Sources: Bloomberg; Board of Governors of the Federal Reserve System
Table 5: Selected Economies Foreign Exchange Reserves
As at end September 2010
Three-month-ended change Level
US$ billion Per cent US$ billion
China 194 8 2,648
Japan 56 6 1,052
Russia 25 6 448
Brazil 22 9 268
Taiwan 18 5 381
Thailand 16 11 157
South Korea 15 6 285
Sources: CEIC; Thomson Reuters
Table 6: Australian Dollar against Selected TWI Currencies
Per cent
Change since
May trough
Change since
previous Statement
Deviation from
post-float average
US dollar 23 10 38
Chinese renminbi 20 8 42
Indonesian rupiah 19 9 133
Indian rupee 17 6 65
Canadian dollar 16 8 8
Malaysian ringgit 16 7 38
Thai baht 13 1 25
South Korean won 13 4 60
Singapore dollar 12 4 4
Japanese yen 11 3 −13
UK pound sterling 10 8 39
European euro 9 2 7
South African rand 6 4 52
New Zealand dollar 5 3 5
Swiss franc 4 1 −8
TWI 15 6 25
Sources: Bloomberg; Thomson Reuters; WM/Reuters
Table 7: Demand and Output Growth
Per cent
June
quarter 2010
Year to June
quarter 2010
Domestic final demand 1.3 5.3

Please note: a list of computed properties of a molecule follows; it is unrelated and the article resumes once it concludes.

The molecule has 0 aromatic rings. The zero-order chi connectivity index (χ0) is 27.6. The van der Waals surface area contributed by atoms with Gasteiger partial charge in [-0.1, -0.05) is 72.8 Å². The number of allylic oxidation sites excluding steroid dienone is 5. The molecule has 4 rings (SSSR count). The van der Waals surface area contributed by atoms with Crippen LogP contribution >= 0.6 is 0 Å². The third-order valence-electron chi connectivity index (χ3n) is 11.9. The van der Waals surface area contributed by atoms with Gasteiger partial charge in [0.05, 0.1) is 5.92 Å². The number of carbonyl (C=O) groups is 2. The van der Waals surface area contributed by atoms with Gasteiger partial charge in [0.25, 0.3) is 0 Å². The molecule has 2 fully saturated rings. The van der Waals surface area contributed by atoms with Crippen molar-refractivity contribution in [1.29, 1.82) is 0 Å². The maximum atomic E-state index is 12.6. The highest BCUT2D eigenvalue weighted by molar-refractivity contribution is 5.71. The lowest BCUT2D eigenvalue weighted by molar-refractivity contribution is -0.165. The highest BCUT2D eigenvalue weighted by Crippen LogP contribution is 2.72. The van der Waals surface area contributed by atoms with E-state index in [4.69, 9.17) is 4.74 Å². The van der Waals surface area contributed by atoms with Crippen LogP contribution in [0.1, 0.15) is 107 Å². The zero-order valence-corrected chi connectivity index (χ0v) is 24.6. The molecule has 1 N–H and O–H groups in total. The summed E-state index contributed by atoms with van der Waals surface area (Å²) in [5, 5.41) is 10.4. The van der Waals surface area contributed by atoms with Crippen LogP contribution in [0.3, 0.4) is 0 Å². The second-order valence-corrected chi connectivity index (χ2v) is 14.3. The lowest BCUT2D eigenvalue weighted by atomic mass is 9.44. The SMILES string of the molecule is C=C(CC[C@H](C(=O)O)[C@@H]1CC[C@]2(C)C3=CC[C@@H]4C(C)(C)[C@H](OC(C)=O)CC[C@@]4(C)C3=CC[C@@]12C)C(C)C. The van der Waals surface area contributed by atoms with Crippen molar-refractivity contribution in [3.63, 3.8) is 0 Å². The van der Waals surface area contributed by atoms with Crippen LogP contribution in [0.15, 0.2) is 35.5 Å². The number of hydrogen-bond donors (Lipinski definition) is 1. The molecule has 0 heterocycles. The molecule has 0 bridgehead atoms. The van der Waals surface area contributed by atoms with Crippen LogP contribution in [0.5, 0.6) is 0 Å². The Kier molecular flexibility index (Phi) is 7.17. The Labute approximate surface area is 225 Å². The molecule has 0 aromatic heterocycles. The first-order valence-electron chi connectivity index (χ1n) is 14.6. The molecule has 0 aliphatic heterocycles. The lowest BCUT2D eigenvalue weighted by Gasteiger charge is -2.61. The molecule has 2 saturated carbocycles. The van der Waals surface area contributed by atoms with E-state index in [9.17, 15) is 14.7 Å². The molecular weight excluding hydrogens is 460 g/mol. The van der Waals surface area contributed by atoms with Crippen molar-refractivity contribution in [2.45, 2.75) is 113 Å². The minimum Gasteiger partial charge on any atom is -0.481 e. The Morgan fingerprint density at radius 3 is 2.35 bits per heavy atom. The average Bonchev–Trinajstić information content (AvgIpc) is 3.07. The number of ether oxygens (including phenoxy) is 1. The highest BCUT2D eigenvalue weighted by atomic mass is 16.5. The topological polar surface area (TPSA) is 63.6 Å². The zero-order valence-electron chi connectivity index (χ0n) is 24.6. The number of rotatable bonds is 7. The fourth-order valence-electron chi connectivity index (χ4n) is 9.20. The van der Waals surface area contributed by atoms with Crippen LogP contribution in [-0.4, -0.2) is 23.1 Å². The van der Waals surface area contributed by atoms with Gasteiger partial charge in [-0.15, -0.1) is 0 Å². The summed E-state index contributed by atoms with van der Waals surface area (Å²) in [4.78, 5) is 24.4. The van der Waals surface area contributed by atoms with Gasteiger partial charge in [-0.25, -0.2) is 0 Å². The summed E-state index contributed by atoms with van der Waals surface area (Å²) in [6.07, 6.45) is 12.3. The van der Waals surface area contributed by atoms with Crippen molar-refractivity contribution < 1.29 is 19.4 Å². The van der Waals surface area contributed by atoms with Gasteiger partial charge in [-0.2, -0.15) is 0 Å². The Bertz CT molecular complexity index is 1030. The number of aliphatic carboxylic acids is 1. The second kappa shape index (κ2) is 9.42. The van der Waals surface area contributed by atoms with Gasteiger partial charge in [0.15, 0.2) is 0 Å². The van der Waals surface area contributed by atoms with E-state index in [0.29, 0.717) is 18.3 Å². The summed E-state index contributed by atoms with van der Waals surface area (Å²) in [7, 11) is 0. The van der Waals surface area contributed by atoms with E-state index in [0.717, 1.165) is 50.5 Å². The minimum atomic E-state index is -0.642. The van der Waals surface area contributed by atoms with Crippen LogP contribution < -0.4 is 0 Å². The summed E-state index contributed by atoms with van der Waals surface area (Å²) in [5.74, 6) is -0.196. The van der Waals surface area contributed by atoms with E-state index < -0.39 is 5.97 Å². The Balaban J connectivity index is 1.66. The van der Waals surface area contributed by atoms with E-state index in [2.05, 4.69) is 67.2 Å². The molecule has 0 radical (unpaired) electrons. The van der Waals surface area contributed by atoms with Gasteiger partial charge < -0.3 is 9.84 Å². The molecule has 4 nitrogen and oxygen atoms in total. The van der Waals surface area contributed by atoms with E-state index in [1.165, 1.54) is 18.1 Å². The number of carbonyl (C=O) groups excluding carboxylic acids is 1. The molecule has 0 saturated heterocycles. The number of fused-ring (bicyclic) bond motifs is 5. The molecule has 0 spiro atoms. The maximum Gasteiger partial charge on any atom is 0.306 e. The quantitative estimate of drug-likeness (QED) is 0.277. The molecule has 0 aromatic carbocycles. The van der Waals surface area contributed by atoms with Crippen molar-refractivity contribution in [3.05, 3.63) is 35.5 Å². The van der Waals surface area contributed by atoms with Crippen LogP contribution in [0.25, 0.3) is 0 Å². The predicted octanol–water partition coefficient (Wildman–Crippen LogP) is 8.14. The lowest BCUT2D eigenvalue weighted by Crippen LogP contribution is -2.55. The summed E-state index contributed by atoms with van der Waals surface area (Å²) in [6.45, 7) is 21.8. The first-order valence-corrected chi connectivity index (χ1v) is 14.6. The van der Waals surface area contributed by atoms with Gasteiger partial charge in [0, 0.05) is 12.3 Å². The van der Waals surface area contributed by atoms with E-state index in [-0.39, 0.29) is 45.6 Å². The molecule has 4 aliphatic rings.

– Private demand 1.4 3.0
– Public demand 1.2 13.1
Change in inventories(a) −0.7 0.5
GNE 0.6 5.8
Net exports(a) 0.4 −2.5
GDP 1.2 3.3
Nominal GDP 3.6 10.0

(a) Contribution to GDP growth

Source: ABS

Table 8: National Housing Price Growth(a)
Per cent
3 months
to June 2010
3 months to
September 2010
Year to
September 2010
Capital cities
ABS(b) 2.0 0.1 11.5
APM 1.2 −0.1 10.1
RP Data-Rismark 0.7 −0.4 7.9
Regional areas
APM 0.6 −0.6 5.3
RP Data-Rismark(b) 0.9 −1.9 2.7

(a) ABS and APM regional data are quarterly; all other data series are monthly
(b) Detached houses only

Sources: ABS; APM; RBA; RP Data-Rismark

Table 9: Intermediaries' Variable Lending Rates
Per cent
Change since:
Level at
31 Oct 2010
August
Statement
Mid 2009
Housing loans
Prime full-doc 6.82 0 1.63
Prime low-doc 7.48 0 1.68
Personal loans 12.64 0 1.70
Small business
Term loans
– Residentially secured 8.59 0 1.51
– Other security 9.35 0 1.45
Overdraft
– Residentially secured 9.45 0 1.56
– Other security 10.31 0 1.50
Average actual rate 8.61 0 1.49
Large business
Average actual rate, variable and bill funding 6.72 −0.08 1.70
Sources: ABS; APRA; Canstar Cannex; Perpetual; RBA
Table 10: Financial Aggregates
Percentage change
Average monthly growth Year to
September 2010
June
quarter 2010
September
quarter 2010
Total credit 0.3 0.1 3.3
– Owner-occupier housing 0.5 0.6 7.9
– Investor housing 0.7 0.7 8.1
– Personal −0.2 0.0 2.8
– Business 0.1 −0.6 −3.7
Broad money 0.6 0.6 5.4
Source: RBA
Table 11: Sectoral Movements in the ASX 200
Per cent change since:
August Statement Trough (March 2009) Peak (November 2007)
Resources 7.7 56 −14
Financials 1.0 63 −40
Other 2.3 33 −32
ASX 200 3.4 50 −31
Sources: Bloomberg; RBA
Table 12: Measures of Consumer Price Inflation
Per cent
Quarterly Year-ended
June quarter
2010
September quarter
2010
June quarter
2010
September quarter
2010
CPI 0.6 0.7   3.1 2.8